Chloe Sevigny Lying Interview

32-year-old actress Chloe Sevigny is the first one to admit that her acting career is a total accident. She’s not too sure where she was heading, "probably the fashion industry" when she was ‘discovered’ on thestreets of New York - twice. In 1994, writer Jay McInerney noticed the hip teenager around town, admired her fashion sense, and crowned her the new ‘It’ girl in a seven-page magazine spread. A year later she caught the eye of voyeuristicphotographer/director Larry Clark who cast her in the controversial teenage sex film Kids. While the film received mixed reviews, Sevigny’s moving performance as a naive teenager who contracts AIDS got her noticed. Since then the actress has continued to make daring, risky choices regardless of the consequences.

It paid off in films like Boys Don’t Cry, which earned her an Oscar nod at 25. Performing unsimulated fellatio on actor/director Vincent Gallo in Brown Bunny however brought Sevigny the kind of notoriety she could well do without. The film was canned and her agency immediately dropped her claiming she was ‘unmarketable’. The actress however remains unapologetic about her choices and despite the controversy her career survived. Woody Allen wanted her for Melinda & Melinda less than a year later and she’s had Lars Von Trier (Dogville, Manderlay), Jim Jarmusch (Broken Flowers) and David ‘Fight Club’Fincher all lining up to work with her.

Gaynor Flynn caught up with the actress recently at the Cannes International Film Festival where she talked about her upcoming film Lying, that sex scene and shaking off the ‘indie’ tag.

Gaynor Flynn: Why did you choose Lying? It’s another indie film, a category you want to move away from right?

Chloe Sevigny: I’m definitely seen in a particular way as the indie queen whatever that means but I feel like my roles are very diverse within the independent films that I’ve made but yeah I’d like to play something really glamourous, like a bombshell type of character and that’s something I’ve never done or a period film with fantastic costumes and all that. I’d like to play a real woman I think usually people play me younger or play me as the girlfriend and that’s what I liked about lying. I thought M (Blash the director) made a mature film with a mature character.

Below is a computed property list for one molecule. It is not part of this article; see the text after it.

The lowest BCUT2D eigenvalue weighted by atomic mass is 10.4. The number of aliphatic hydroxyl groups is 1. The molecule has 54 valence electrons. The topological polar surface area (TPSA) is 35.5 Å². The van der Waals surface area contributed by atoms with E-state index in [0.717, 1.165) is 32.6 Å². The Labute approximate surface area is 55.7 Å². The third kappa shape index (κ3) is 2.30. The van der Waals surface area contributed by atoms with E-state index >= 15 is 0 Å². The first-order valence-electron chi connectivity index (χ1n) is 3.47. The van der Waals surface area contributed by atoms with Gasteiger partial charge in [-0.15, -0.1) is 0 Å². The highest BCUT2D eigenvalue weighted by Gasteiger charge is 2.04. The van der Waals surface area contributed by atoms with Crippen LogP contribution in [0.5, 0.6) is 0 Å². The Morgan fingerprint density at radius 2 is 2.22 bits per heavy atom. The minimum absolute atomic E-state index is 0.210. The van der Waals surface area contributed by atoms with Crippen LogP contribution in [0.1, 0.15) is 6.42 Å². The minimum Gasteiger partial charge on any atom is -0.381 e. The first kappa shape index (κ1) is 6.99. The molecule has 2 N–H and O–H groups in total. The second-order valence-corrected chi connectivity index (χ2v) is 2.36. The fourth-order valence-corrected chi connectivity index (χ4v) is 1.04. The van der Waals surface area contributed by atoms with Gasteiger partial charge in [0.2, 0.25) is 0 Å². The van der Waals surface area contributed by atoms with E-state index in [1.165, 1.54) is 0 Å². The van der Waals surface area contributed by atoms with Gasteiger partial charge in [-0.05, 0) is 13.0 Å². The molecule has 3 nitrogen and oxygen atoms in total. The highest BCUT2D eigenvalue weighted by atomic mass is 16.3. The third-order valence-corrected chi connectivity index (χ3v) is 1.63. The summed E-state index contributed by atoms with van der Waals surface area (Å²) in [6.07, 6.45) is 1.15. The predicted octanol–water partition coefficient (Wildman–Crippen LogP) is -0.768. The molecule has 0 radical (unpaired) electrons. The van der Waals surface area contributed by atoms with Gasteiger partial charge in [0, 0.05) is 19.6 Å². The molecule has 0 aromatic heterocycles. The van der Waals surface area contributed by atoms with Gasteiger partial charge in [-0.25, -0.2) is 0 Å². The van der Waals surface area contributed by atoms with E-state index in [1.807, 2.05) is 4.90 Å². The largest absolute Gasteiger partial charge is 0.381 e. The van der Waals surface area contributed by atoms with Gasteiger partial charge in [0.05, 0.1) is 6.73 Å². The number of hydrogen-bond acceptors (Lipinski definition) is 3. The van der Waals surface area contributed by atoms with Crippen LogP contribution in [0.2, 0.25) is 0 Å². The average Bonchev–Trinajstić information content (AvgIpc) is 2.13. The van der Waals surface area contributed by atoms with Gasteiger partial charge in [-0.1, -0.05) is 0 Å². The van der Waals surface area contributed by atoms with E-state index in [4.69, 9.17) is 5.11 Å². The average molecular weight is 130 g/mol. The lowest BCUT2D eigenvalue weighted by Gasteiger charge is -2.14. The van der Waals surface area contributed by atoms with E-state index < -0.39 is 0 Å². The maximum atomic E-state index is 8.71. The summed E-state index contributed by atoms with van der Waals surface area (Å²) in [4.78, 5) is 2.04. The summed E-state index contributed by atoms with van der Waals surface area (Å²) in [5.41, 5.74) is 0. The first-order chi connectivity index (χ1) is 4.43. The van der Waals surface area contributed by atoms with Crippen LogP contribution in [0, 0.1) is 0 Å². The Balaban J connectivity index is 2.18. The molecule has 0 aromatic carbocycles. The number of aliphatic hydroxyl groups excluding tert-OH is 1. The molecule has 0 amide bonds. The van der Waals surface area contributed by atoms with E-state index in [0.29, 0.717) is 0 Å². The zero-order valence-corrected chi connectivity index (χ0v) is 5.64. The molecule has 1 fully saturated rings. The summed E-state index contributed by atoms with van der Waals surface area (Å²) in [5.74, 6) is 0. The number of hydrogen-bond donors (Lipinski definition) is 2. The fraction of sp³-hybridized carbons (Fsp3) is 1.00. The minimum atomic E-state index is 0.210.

Gaynor Flynn: Do you know what the M stands for?

Chloe Sevigny: (laughs) Yeah but I’m not telling because M has been a special friend to me for about five years and he believed in me so much that I feel like I’ve become a more confident person after working with him and knowing him because of his belief in me.

Gaynor Flynn: You’ve worked with a number of first time directors, is that something you prefer?

Chloe Sevigny: Working with first time directors is exciting because they’re so passionate, and M was all that but the production was utter chaos (laughs). I have never been on such a mess of a movie before. First of all we were so under staffed it was like a ten person crew and there’s like one PA and so we’d be doing a scene at the top of a driveway and there’d be nobody at the bottom of the driveway to tell people that we’re shooting. I mean it’s simple ABC’s of moviemaking, so cars would just drive on up and we’re like, ‘you’re in the shot’ it was like duh. Can’t we have somebody at the bottom of the hill telling them we’re shooting so don’t come up? It’s like they’d never made a movie before which they hadn’t.

Gaynor Flynn: In Lying, you’re character is very secretative, how would you describe yourself?

Chloe Sevigny: A loud mouth (laughs).

Gaynor Flynn: Are you lying now, or telling the truth?

Chloe Sevigny: I’m telling the truth. I am pretty honest and I get in a lot of trouble for it I think and I think I’m pretty cynical and pretty negative which also doesn’t help either, so I’m trying to work on that. That was my New Year’s resolution try and bemore positive because I always walk away from something and think ‘oh this sucked about it and that sucked about it’ but I’m trying now to focus on the positive. But it always sounds so phoney especially when you’re reading interviews and they say, ‘oh we all loved each other, we had such a wonderful time together’. It’s more interesting to read about the other stuff, and even though there were probably positive aspects the negative ones always stand out.

Gaynor Flynn: The reaction to the film at Cannes has generally been positive, although audiences seem a little unsure of how to read it, why do you think that is?